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The first observational proof of General Relativity May 31, 2009

Posted by jcconwell in Astronomy, General Relativity.

Ninety years ago, on May 29 1919, Sir Arthur Eddington led a expedition to test the new theory of gravity, Einstein’s General Theory of Relativity.

Einstein first proposed his General Theory of Relativity in 1915. It describes how any massive object, such as the Sun, creates gravity by bending space and time around it. Everything in that space is also bent: even rays of light. Consequently, distant light sources, behind the massive object, can appear in a different position or look brighter than they would otherwise.

If you look at pictures of clusters of galaxies from the Hubble space telescope  you’ll see this effect as gravitational lensing. It’s the distortion of distant background galaxies as their light passes through the gravity of a cluster.

The warped images of distant galaxies appear as streaks of light

The warped images of distant galaxies appear as streaks of light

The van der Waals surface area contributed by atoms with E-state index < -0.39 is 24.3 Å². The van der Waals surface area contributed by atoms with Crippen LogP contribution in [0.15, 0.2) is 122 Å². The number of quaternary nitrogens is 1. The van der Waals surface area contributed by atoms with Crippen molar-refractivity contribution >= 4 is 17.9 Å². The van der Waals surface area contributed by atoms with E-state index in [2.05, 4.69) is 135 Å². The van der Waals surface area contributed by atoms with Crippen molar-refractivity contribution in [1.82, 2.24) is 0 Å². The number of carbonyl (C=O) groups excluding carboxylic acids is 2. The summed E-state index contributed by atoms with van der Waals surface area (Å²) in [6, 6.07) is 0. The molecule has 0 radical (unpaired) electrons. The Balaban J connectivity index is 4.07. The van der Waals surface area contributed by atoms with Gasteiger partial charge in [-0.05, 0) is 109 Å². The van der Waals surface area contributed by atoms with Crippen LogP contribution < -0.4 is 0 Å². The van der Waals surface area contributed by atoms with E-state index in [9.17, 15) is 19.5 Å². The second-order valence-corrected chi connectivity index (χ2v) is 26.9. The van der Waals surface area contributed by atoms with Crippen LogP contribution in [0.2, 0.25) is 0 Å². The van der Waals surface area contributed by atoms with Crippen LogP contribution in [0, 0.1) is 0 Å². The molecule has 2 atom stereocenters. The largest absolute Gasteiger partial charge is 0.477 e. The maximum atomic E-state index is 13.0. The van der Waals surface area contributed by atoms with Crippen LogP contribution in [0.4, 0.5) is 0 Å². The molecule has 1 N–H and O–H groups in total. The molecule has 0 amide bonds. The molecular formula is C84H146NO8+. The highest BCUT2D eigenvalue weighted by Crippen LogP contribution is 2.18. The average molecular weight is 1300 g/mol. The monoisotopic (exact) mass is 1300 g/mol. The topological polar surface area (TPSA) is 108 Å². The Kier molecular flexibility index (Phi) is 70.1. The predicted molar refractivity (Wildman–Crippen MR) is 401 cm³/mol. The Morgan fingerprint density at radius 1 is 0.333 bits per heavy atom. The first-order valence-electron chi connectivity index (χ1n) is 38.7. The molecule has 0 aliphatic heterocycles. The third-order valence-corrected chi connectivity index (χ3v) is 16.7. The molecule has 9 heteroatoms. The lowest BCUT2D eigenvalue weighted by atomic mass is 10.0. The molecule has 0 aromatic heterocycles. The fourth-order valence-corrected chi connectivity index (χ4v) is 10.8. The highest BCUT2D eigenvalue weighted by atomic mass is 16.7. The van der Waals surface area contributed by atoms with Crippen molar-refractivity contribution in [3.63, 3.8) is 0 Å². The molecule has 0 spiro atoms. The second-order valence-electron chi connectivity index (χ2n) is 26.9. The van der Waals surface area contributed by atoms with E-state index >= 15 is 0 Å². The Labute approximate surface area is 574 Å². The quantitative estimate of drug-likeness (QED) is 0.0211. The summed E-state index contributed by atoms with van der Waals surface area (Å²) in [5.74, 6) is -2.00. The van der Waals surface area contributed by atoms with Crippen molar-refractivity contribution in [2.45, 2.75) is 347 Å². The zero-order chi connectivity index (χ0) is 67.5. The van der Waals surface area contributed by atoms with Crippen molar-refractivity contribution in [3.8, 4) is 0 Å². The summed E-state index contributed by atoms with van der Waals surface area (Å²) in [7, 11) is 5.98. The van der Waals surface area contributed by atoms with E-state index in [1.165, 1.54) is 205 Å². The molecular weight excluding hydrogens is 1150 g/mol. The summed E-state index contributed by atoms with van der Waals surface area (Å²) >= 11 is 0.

Back in 1919 they did not have the sensitive digital cameras that could see these faint streaks.  So in 1919, the Royal Astronomical Society (RAS) launched an expedition to the West African island of Príncipe, to observe a total solar eclipse and prove or disprove Einstein’s General Theory of Relativity. They were to measure the deflection of the position of stars very close to the sun, the object that has the biggest gravity in the solar system. In order to measure the dim stars so close to the sun they need a solar eclipse that would block out the sun’s glare to make the dim stars visible.

Eddington Eclipse

Eddington Eclipse

“This first observational proof of General Relativity sent shockwaves through the scientific establishment,” said Professor Ferreira. “It changed the goalposts for physics.”

It also made Einstein an instant worldwide celebrity, something that the special theory of relativity in 1905 did not. Thanks to X’s blog for pointing this out.



1. Bill Wolf - June 2, 2009

What a fun story. I watched a special on the history channel where people had tried before the verify these claims, but had some sloppy results or had their equipment seized by the Russian government in time of war or something. Truly an important day in the history of physics!

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